Swimming is good exercise. Swimming is a lifetime sport that benefits the body and the whole person! But what is it that makes swimming good, specifically? That depends on what you are trying to accomplish.
Swimming is a healthy activity that can be continued for a lifetime – and the health benefits swimming offers for a lifetime are worth the effort it takes to get to the pool.
Maybe you are a runner, training on a regular basis, and want to find an activity that keeps your heart rate up but takes some of the impact stress off of your body. Perhaps you have been doing some other form of land exercise, and now an injury prevents you from putting weight on a knee or ankle. Swimming can help you. Kicking workouts, water aerobics, pool running, or a regular swimming workout can all give you a great exercise session without the weight of your body pounding you with each move.
Regular swimming builds endurance, muscle strength, and cardiovascular fitness. It can serve as a cross-training element to your regular workouts. Before a land workout, you can use the pool for a warm-up session. Swimming with increasing effort to gradually increase your heart rate and stimulate your muscle activity is easily accomplished in the water. After a land workout, swimming a few laps can help you cool-down, move blood through your muscles to help them recover, and help you relax as you glide through the water.
Swimming does burn calories at a rate of about 3 calories a mile per pound of bodyweight. If you weigh 150 lbs. and it takes you 30 minutes to swim one mile (1,760 yards or 1,609 meters), then you will be using about 900 calories in one hour. However, many swimmers do not swim that quickly, and many cannot swim for that distance or duration.
Spending time in a group workout, whether water aerobics or a master’s swim practice, is a great social outlet. Exchanging stories, challenging each other, and sharing in the hard work make swimming with others a rewarding experience.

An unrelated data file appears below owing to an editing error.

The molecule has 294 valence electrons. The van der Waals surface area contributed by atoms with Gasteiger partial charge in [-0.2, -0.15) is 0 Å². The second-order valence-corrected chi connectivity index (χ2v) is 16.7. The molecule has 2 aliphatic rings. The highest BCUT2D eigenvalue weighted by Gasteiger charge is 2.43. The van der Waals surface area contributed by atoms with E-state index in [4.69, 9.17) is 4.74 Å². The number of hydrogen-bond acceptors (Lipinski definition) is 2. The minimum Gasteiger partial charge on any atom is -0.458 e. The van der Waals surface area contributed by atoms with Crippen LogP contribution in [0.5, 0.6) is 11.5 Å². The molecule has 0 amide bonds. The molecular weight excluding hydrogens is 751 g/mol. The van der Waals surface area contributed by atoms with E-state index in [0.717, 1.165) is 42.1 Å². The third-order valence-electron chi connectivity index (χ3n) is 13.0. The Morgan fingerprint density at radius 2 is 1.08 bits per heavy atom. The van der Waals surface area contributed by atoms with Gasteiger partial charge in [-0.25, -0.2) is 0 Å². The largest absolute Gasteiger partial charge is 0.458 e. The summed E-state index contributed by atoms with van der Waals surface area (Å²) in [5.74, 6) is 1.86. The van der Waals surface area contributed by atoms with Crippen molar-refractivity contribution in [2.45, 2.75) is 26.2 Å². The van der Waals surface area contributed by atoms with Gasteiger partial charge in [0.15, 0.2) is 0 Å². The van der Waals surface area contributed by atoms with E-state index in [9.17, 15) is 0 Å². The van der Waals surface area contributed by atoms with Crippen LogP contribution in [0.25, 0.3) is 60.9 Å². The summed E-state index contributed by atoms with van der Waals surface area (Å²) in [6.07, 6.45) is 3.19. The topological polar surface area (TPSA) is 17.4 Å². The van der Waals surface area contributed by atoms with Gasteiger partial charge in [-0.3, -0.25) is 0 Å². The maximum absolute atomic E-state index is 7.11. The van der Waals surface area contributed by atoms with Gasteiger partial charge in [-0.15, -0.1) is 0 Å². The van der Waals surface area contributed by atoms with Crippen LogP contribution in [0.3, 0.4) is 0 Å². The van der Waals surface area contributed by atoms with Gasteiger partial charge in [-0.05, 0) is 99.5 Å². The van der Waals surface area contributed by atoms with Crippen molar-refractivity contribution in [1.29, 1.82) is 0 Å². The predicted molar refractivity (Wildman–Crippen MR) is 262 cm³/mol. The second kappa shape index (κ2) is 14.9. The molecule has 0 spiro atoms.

There are other psychological benefits to swimming if you allow it to occur. Relax and swim with a very low effort. Let your mind wander, focusing on nothing but the rhythm of your stroke. This form of meditation can help you gain a feeling of well-being, leaving your water session refreshed and ready to go on with the rest of your day. Many swimmers find an in-direct benefit from swimming. They develop life skills such as sportsmanship, time-management, self-discipline, goal-setting, and an increased sense of self-worth through their participation in the sport. Swimmers seem to do better in school, in general terms, than non-swimmers as a group.
Swim Healthy, Swim Safely
Fish are able to live and breathe underwater, but people need air to breathe. People drown when too much water gets into their lungs. When that happens, the lungs can’t carry enough oxygen to the brain and the rest of the body.
Pools are awesome! What could be better than a dip in the pool and fun in the sun? But remember a pool’s sides and bottom are usually made of concrete, a rock-hard material. A slip or fall could be painful and dangerous. Have you seen those big numbers painted on the side of the pool? Those are called depth markers — they tell you how deep the water is at that point. You should always look before you jump into a pool. You should also only dive off the diving board. Never dive off the side of the pool unless an adult says that the water is deep enough. The water may be shallower than you think. If you hit the bottom . . . ouch! You might get knocked out or you could hurt your neck very badly.
Here’s some other good advice for the pool:
- Always have an adult watch you when you are in the pool — even in your own backyard. Never go in the pool if there is no adult around.
- Gates are around pools for a reason — to keep kids away from the water when there isn’t a lifeguard or adult around to watch them. Never go through any pool gates when they are closed. Stay safe and stay out!
- Always obey pool rules.
- Swim with a buddy.
- If you’re learning to swim, ask your mom or dad to make sure your flotation devices are Coast Guard approved.
- Walk slowly in the pool area. Don’t run.
- Swim at a depth that is safe for you. If you’re just learning to swim, stay in the shallow end.